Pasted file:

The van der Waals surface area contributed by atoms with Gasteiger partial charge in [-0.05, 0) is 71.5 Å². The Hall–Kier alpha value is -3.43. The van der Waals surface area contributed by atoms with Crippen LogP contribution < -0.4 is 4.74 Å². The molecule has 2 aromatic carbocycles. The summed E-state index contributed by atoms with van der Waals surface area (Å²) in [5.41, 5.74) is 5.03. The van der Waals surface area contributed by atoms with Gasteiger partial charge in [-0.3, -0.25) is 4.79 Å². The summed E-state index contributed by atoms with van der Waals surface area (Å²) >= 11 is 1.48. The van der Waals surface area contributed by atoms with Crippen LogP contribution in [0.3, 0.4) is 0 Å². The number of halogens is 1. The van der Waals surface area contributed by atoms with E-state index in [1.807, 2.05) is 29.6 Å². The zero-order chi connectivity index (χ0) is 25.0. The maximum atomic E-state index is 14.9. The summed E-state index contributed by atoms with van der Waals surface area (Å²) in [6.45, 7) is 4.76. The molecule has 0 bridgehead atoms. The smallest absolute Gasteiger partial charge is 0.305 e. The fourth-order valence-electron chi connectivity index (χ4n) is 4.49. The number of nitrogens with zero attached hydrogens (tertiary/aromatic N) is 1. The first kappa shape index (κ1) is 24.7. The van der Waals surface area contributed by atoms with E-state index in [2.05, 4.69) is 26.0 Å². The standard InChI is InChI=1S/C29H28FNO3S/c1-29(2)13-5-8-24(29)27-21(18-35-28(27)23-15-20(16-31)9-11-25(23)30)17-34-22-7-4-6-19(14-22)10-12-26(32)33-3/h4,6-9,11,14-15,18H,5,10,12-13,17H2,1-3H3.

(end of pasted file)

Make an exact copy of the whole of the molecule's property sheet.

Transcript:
The van der Waals surface area contributed by atoms with Gasteiger partial charge in [-0.05, 0) is 71.5 Å². The Hall–Kier alpha value is -3.43. The van der Waals surface area contributed by atoms with Crippen LogP contribution < -0.4 is 4.74 Å². The molecule has 2 aromatic carbocycles. The summed E-state index contributed by atoms with van der Waals surface area (Å²) in [5.41, 5.74) is 5.03. The van der Waals surface area contributed by atoms with Gasteiger partial charge in [-0.3, -0.25) is 4.79 Å². The summed E-state index contributed by atoms with van der Waals surface area (Å²) >= 11 is 1.48. The van der Waals surface area contributed by atoms with Crippen LogP contribution in [0.3, 0.4) is 0 Å². The number of halogens is 1. The van der Waals surface area contributed by atoms with E-state index in [1.807, 2.05) is 29.6 Å². The zero-order chi connectivity index (χ0) is 25.0. The maximum atomic E-state index is 14.9. The summed E-state index contributed by atoms with van der Waals surface area (Å²) in [6.45, 7) is 4.76. The molecule has 0 bridgehead atoms. The smallest absolute Gasteiger partial charge is 0.305 e. The fourth-order valence-electron chi connectivity index (χ4n) is 4.49. The number of nitrogens with zero attached hydrogens (tertiary/aromatic N) is 1. The first kappa shape index (κ1) is 24.7. The van der Waals surface area contributed by atoms with E-state index in [2.05, 4.69) is 26.0 Å². The standard InChI is InChI=1S/C29H28FNO3S/c1-29(2)13-5-8-24(29)27-21(18-35-28(27)23-15-20(16-31)9-11-25(23)30)17-34-22-7-4-6-19(14-22)10-12-26(32)33-3/h4,6-9,11,14-15,18H,5,10,12-13,17H2,1-3H3.